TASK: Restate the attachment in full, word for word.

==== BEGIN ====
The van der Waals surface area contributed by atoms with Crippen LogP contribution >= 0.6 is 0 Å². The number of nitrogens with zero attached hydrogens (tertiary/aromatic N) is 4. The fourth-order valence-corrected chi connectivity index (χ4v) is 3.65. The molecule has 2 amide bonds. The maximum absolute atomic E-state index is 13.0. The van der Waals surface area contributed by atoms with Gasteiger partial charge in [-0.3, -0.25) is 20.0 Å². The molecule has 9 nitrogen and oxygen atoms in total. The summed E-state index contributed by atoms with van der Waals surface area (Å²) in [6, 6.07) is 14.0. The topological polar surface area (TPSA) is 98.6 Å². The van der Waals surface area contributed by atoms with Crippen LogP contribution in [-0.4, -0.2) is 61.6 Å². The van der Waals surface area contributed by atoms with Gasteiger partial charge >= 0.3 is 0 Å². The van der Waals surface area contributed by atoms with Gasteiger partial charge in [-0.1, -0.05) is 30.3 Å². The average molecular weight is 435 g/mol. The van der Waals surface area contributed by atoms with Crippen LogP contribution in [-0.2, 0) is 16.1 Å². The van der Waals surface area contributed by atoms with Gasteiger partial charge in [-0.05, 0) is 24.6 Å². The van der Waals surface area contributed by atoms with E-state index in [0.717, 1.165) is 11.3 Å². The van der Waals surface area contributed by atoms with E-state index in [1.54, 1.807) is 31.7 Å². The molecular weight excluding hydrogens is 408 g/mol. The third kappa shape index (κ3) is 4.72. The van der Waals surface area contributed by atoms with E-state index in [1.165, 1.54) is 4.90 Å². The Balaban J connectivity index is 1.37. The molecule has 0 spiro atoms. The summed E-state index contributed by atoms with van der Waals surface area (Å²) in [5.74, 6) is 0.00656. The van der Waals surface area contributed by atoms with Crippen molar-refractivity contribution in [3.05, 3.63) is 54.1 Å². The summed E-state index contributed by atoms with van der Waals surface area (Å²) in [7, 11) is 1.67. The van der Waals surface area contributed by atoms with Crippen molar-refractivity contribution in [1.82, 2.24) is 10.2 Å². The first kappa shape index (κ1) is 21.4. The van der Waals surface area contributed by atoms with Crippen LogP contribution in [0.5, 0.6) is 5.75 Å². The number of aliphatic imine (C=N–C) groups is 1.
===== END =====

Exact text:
The van der Waals surface area contributed by atoms with Crippen LogP contribution >= 0.6 is 0 Å². The number of nitrogens with zero attached hydrogens (tertiary/aromatic N) is 4. The fourth-order valence-corrected chi connectivity index (χ4v) is 3.65. The molecule has 2 amide bonds. The maximum absolute atomic E-state index is 13.0. The van der Waals surface area contributed by atoms with Gasteiger partial charge in [-0.3, -0.25) is 20.0 Å². The molecule has 9 nitrogen and oxygen atoms in total. The summed E-state index contributed by atoms with van der Waals surface area (Å²) in [6, 6.07) is 14.0. The topological polar surface area (TPSA) is 98.6 Å². The van der Waals surface area contributed by atoms with Crippen LogP contribution in [-0.4, -0.2) is 61.6 Å². The van der Waals surface area contributed by atoms with Gasteiger partial charge >= 0.3 is 0 Å². The van der Waals surface area contributed by atoms with Gasteiger partial charge in [-0.1, -0.05) is 30.3 Å². The average molecular weight is 435 g/mol. The van der Waals surface area contributed by atoms with Crippen LogP contribution in [-0.2, 0) is 16.1 Å². The van der Waals surface area contributed by atoms with Gasteiger partial charge in [-0.05, 0) is 24.6 Å². The van der Waals surface area contributed by atoms with E-state index in [0.717, 1.165) is 11.3 Å². The van der Waals surface area contributed by atoms with E-state index in [1.54, 1.807) is 31.7 Å². The molecular weight excluding hydrogens is 408 g/mol. The third kappa shape index (κ3) is 4.72. The van der Waals surface area contributed by atoms with E-state index in [1.165, 1.54) is 4.90 Å². The Balaban J connectivity index is 1.37. The molecule has 0 spiro atoms. The summed E-state index contributed by atoms with van der Waals surface area (Å²) in [5.74, 6) is 0.00656. The van der Waals surface area contributed by atoms with Crippen molar-refractivity contribution in [3.05, 3.63) is 54.1 Å². The summed E-state index contributed by atoms with van der Waals surface area (Å²) in [7, 11) is 1.67. The van der Waals surface area contributed by atoms with Crippen molar-refractivity contribution in [1.82, 2.24) is 10.2 Å². The first kappa shape index (κ1) is 21.4. The van der Waals surface area contributed by atoms with Crippen LogP contribution in [0.5, 0.6) is 5.75 Å². The number of aliphatic imine (C=N–C) groups is 1.